Once hostile, Argentine president brings Pope Francis his favorite sweets

Pope Francis and Argentine President Javier Milei share a laugh during a private audience at the Vatican Feb. 12, 2024. (CNS photo/Vatican Media)

VATICAN CITY (CNS) -- Months after throwing verbal jabs at Pope Francis along the campaign train, Argentine President Javier Milei brought smiles and cookies to the Vatican for his highly anticipated meeting with the pope Feb. 12.

The 60 minutes they spent speaking privately was significantly longer than usual for a meeting between the pope and a head of state, especially considering that no translator was needed between the Buenos Aires natives. Pope Francis' meeting with the president of Tanzania earlier in the morning, by comparison, lasted only 25 minutes.

Although the Vatican did not share the content of their conversation, edited video footage shows the pope and the president having a friendly conversation and sharing a laugh. Among the gifts Milei brought for the pope were traditional Argentine sweets, dulce de leche alfajores, and the pope's favorite brand of lemon cookies, the president's spokesperson said in a post on X. He also gave the pope a commemorative postcard of St. María Antonia de Paz Figueroa -- canonized by Pope Francis the previous day -- distributed by the Argentine post office for her beatification in 2017.

After his meeting with the pope, the Argentine president met with Cardinal Pietro Parolin, Vatican secretary of state, and Archbishop Paul R. Gallagher, Vatican foreign minister, with whom he discussed the new government's plans to address the economic crisis in Argentina and ongoing global conflicts, the Vatican said.

The long pedestrian street leading to the Vatican was closed off for the president's motorcade the morning of their meeting. A group of people waiting for the president to pass was gathered outside the Argentine embassy to the Vatican, and Milei stopped the car to take pictures with them on his way to the Vatican. He arrived in the San Damaso Courtyard of the Vatican's Apostolic Palace about 10 minutes later than scheduled.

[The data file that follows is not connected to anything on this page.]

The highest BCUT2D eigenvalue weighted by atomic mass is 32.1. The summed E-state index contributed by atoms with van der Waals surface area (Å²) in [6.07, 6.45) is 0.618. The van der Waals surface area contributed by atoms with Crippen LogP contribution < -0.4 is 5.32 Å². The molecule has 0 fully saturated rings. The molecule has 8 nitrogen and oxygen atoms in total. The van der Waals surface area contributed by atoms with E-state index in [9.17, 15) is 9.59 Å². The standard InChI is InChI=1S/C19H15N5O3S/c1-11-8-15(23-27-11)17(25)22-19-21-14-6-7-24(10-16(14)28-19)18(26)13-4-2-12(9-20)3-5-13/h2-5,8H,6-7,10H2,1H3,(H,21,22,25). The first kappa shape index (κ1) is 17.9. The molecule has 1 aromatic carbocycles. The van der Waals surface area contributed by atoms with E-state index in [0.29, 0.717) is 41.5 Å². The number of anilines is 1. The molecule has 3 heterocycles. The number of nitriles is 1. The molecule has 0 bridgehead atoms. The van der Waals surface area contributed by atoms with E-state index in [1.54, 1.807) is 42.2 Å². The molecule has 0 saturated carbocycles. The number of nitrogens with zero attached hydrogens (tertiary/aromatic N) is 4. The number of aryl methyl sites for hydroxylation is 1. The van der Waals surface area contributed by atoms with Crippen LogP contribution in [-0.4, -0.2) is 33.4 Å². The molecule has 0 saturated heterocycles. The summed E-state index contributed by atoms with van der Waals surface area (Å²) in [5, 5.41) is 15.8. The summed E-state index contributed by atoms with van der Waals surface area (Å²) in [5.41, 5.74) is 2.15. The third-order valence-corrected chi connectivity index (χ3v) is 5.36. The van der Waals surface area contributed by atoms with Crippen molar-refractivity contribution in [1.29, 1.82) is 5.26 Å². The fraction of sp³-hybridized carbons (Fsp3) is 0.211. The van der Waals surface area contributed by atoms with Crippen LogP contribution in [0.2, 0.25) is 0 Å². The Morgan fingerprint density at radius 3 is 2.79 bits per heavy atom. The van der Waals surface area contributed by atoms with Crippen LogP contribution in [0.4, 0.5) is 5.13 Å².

Milei is a Catholic, but he has publicly expressed his interest in converting to Judaism later in life.

In the leadup to Argentina's presidential election in October 2023, Milei had publicly called Pope Francis an "imbecile," a supporter of "communist killers" and other derogatory terms involving expletives. Asked about the comments in a December interview, the pope said "it is important to distinguish between what a politician says on the campaign trail and what he or she will actually do afterward."

Pope Francis "is not bothered" by hearing hostile remarks about him, Argentine Cardinal Víctor Manuel Fernández, prefect of the Dicastery for the Doctrine of the Faith, told reporters Feb. 12. "He took it as a campaign strategy, or that it could be some kind of marketing strategy."

Pope Francis had even called Milei shortly after he won Argentina's presidential election, and over the phone the newly elected president invited the pope to visit Argentina.

Nonetheless, the president's tone was markedly different when he gave the pope a big hug after papal Mass Feb. 11.

The Argentine president was in Rome for the canonization of Argentina's first female saint, St. María Antonia de Paz Figueroa, known as Mama Antula, celebrated by Pope Francis in St. Peter's Basilica. In a Vatican video of their meeting in the basilica, the pope can be heard asking the notoriously disheveled Milei in jest, "Did you cut your hair?" and after a laugh the Argentine president asked the pope if he could hug him. "Yes, son, yes," the pope replied, and the two shared a warm embrace. Pope Francis and Milei also met before the Mass, the Vatican said.

During a Feb. 10 interview on Italian radio, Milei called the first pope from the Western hemisphere "the most important Argentine in history."

Milei arrived in Italy Feb. 10 after a three-day trip to Israel, where he met with Israeli Prime Minister Benjamin Netanyahu. He also met with Italian Prime Minister Giorgia Meloni and President Sergio Mattarella in Rome after his visit to the Vatican.



Share:
Print


AOD Massfinder-Article Bottom
Menu
Home
Subscribe
Search